So for no apparent reason, at the beginning of last year I decided that I would do something almost no one does - stick to a New Year's resolution. It's always such a funny thing. People are so hopeful, so eager to identify the areas of their lives that need improving. Maybe its the euphoria of the holiday season still wearing off, but everyone believes that this year will be the year they do it. Then winter drags on too long and they forget about it as easily as the idea came. I am not claiming to be better than these people because I stuck with mine. It was actually sort of a fluke. I somehow picked something I ended up finding an incredible passion for. My resolution was to learn how to cook, and a year later I think I have succeeded, at least to the extent I had hoped (at the very least I've moved beyond mac and cheese and chicken nuggets).
With my recent success I was a bit more ambitious this year with three resolutions. I have dropped one, I hate to say, but I am chugging along with the other two. They take on the form of a strategy that is the subject for this post - combined, sustained action. But let me first tell you why I think many resolutions fail so quickly. Let's take one goal people strive for all the time (especially come resolution time); to exercise more. But what does that really mean? I think many people fail because "more" just simply isn't an easy concept to manifest. For example, if you go from never exercising to doing it once a month, technically you are exercising more, but I'd wager your goal was a bit loftier than that. Likewise, exercising 6 hours a day is more than anyone currently exercises (I hope), but that's because it isn't feasible, and also not what you were going for. Thus, setting an easily divisible, daily goal creates a digestible target focus on.
In light of this approach, the two resolutions I have stuck with have come in this form. They are as follows; 1. to exercise daily, and 2. to read 10 pages daily. This has given me very attainable and easily targeted goals. For example, when I go to bed at night an ambiguous answer is not possible to the question of whether or not I exercised or read 10 pages. I can't argue with myself about whether or not I did it, I simply know, throwing vague concepts of "more" or "less" out the window. I have to make a concerted effort to accomplish each task. Because of this daily sense of accomplishment, I also get daily reinforcement, and have ultimately looked forward to both activities.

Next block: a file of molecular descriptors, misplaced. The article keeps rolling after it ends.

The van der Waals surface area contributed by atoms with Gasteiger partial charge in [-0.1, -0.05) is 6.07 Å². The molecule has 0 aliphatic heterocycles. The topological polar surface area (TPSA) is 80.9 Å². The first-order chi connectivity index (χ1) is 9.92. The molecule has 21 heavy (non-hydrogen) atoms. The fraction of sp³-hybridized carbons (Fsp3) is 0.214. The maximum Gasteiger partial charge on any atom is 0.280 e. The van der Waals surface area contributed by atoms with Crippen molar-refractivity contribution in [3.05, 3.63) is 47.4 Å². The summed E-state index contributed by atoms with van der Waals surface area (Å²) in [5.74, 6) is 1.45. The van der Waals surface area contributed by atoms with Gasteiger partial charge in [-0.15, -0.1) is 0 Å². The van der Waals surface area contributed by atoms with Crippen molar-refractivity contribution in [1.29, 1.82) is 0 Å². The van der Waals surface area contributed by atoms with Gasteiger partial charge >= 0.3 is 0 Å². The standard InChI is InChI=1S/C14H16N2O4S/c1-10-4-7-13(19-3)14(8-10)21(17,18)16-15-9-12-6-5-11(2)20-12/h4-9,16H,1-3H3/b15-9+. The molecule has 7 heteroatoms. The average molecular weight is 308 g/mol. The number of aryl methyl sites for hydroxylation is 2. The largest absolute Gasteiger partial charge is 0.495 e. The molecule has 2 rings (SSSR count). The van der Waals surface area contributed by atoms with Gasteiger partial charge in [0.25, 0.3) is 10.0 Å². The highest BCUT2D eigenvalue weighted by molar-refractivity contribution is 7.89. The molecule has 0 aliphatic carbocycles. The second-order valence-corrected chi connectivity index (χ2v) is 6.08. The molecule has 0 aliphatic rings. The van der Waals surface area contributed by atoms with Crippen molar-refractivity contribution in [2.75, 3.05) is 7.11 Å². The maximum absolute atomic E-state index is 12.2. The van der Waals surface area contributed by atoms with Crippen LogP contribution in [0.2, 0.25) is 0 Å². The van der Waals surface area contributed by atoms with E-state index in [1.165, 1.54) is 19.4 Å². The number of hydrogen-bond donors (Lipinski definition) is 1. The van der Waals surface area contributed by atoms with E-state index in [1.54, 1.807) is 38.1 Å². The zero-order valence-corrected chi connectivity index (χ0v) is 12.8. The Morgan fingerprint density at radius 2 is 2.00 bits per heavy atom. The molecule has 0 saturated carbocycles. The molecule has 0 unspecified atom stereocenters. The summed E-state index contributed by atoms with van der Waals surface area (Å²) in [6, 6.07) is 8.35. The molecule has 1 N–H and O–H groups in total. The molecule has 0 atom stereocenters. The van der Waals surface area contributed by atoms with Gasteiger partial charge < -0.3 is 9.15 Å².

Now, I think the ultimate concern when identifying a useful New Year's resolution is its effectiveness. And with my resolutions, effectiveness ultimately comes from scope. If you look at my day's activities, reading 10 pages takes me maybe 20-30 minutes, and exercising takes me less than that (so far it has been sit-ups and push-ups before bed). What is the impact of these actions? Not much. "Oooh, big deal, 10 whopping pages," right? Well, that depends on your scope, and is ultimately what makes each goal so attainable. In the course of a day, each activity doesn't take much extra effort and ultimately doesn't accomplish all that much on its own. But combined, well, there is your proper scope, for over the course of the month I will have read an average length book and done somewhere around 2000 sit-ups and 500 push-ups. Over a year that's at least 12 books and a meaningless number of sit-ups and push-ups. Now there's your impact. And I actually stick with it because again, on their own, each activity is not particularly challenging. But they are all part of a larger strategy. Combining small, repetitive actions to reach a larger goal.
I think this concept of combined action applies to many other aspects of life. For an individual, combined action involves the aggregation of these daily choices that add up to something meaningful (eating one extra serving of fruit on any given day is a good choice, but ultimately wont cure cancer. But, done every day for the rest of your life, well, now we're talking. Small, simple, positive choices - added). Likewise, for a society, the combined actions of its citizens add up to something impactful. For example, when faced with an opportunity to help, maybe volunteer, you may find yourself asking "what difference can I really make, I am only one person." Or you've heard the argument against voting; "what's my one vote really gonna matter?" Baad attitudes, right? (though I cannot exempt myself from thinking along these lines from time to time) Because we all know that the combined effect of voting is an election, with winners and losers, and progress. But the combined effects of lending a helping hand, in any way you can, are no less obvious, no less important. If all of us chip in more, we all start to make a difference, with our combined action. It's like those refer-a-friend programs. Bring someone along and you've doubled your impact. So, just like reading 10 pages or doing a few sit-ups, the task itself is relatively easy on its own, the result relatively limited in its impact. But over time, my abs get rock hard, and more people get a warm meal, clothes for their back, or maybe the neighborhood gets a little cleaner, or you take a car off of the road for a day when you bike to work, or more waste gets recycled, or simply more smiles and genuine connections are spread throughout the world. It ALL adds up.
So maybe Gandhi was right after all, with his seemingly oversimplified answer to how to make a difference. In the end, we all simply must "be the change we wish to see in the world."
2 years ago